Saturday, 19 September 2009

`Eid Al-Fitr Sunday in Most Countries


`Eid Al-Fitr, which crowns a month of fasting, prayers and Qur’an recitation, will start on Sunday, September 20, in most Arab and Muslim countries as well as in North America and Europe.

Saudi religious authorities confirmed the sighting of the moon of Shawwal, the tenth month of the Islamic calendar.

"Thus, Saturday is the last day of Ramadan and Sunday will be the first day of `Eid Al-Fitr," the Saudi Judicial Council said in a statement.

Similar announcements were made in the Gulf Cooperation Council members Qatar, Kuwait, Bahrain and the United Arab Emirates.

Egypt’s Mufti Ali Gomaa also announced the start of the Muslim feast on Sunday.

Authorities in Palestine, Jordan, Syria, Tunsia, Algeria, Yemen and Iran also confirmed Sunday as the first day of `Eid, which marks the end of Ramadan.

Iraq’s Sunnis will also celebrate `Eid Sunday, according to the Sunni Religious Authority.

Lebanon's Shiites and Sunnis will unite in celebrating the three-day `Eid.

In Indonesia, the world's most populous Muslim country, the Religious Affairs Ministry announced that Sunday will be the first day of `Eid.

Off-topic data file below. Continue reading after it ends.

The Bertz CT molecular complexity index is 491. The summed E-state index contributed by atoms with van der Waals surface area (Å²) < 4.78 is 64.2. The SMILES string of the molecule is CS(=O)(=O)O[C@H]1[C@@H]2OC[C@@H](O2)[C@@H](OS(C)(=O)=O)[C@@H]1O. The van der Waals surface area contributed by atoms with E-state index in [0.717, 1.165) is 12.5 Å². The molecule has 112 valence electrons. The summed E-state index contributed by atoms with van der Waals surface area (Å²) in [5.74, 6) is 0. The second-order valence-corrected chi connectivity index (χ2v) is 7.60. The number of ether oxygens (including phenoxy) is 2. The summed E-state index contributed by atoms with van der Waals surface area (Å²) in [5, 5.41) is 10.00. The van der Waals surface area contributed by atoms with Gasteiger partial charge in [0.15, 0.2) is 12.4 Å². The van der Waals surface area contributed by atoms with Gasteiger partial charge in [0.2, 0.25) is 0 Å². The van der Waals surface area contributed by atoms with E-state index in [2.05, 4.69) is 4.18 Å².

The Muslim feast will also be celebrated Sunday in Malaysia, according to the Keeper of the Rulers' Seal.

The South Korea Muslim Federation said Muslims in the country will celebrate `Eid on Sunday.

In Japan, the Roue`t e Hilal committee also confirmed Sunday as the first day of `Eid el-Fitr, one of the two main Islamic religious festivals together with `Eid Al-Adha.

The Islamic Religious Council of Singapore (MUIS) announced on its website that `Eid will be on Sunday.

Thai Muslims will also celebrate `Eid on Sunday, according to the Provincial Islamic Religious Councils.

`Eid for South Africa’s Muslims will be on Sunday, according to Jamiatul Ulama.

Malawi Muslims will also celebrate `Eid on Sunday, according to the Muslim Association of Malawi.

In Australia, the Board of Imams of Victoria announced that the `Eid will be on Sunday.

Sunday in Europe, America

British Muslims will also celebrate the first day of `Eid Al-Fitr on Sunday, announced the Regents Park Mosque and the UK Ruyate Hilal Committee.

Turkey had earlier announced Sunday as the start of `Eid based on astronomical calculations.

The majority of Muslims in Kosovo, Macedonia, Romania, Bosnia, Herzegovina, Serbia, Bulgaria, Montenegro, Albania, Slovenia and Russia had decided to follow Turkey.

The European Council for Fatwa and Research (ECFR) earlier announced that the first day of `Eid will be in Europe on Sunday based on astronomical calculations.

The Islamic Society of North America (ISNA) also announced that `Eid will fall on Sunday.

During `Eid, families and friends exchange visits to express well wishes and children, wearing new clothes bought especially for `Eid, enjoy going out in parks and open fields.

The festivities and merriment start after special prayers to mark the day.